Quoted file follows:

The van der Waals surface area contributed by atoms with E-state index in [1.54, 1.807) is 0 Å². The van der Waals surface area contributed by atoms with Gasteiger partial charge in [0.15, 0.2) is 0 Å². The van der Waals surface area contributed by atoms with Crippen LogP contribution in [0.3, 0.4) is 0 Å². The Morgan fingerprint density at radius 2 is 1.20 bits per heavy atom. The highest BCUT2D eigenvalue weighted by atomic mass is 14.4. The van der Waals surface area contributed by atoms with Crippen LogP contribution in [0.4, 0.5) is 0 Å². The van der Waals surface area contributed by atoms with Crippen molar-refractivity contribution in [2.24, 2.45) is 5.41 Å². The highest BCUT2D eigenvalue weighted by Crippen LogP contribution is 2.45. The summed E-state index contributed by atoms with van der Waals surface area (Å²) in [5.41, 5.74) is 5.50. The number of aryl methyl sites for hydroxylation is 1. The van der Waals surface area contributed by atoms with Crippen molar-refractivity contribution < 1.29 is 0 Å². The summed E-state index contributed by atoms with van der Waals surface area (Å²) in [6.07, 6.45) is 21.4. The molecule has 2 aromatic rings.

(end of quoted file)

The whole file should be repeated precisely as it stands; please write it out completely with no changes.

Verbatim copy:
The van der Waals surface area contributed by atoms with E-state index in [1.54, 1.807) is 0 Å². The van der Waals surface area contributed by atoms with Gasteiger partial charge in [0.15, 0.2) is 0 Å². The van der Waals surface area contributed by atoms with Crippen LogP contribution in [0.3, 0.4) is 0 Å². The Morgan fingerprint density at radius 2 is 1.20 bits per heavy atom. The highest BCUT2D eigenvalue weighted by atomic mass is 14.4. The van der Waals surface area contributed by atoms with Crippen LogP contribution in [0.4, 0.5) is 0 Å². The van der Waals surface area contributed by atoms with Crippen molar-refractivity contribution in [2.24, 2.45) is 5.41 Å². The highest BCUT2D eigenvalue weighted by Crippen LogP contribution is 2.45. The summed E-state index contributed by atoms with van der Waals surface area (Å²) in [5.41, 5.74) is 5.50. The number of aryl methyl sites for hydroxylation is 1. The van der Waals surface area contributed by atoms with Crippen molar-refractivity contribution < 1.29 is 0 Å². The summed E-state index contributed by atoms with van der Waals surface area (Å²) in [6.07, 6.45) is 21.4. The molecule has 2 aromatic rings.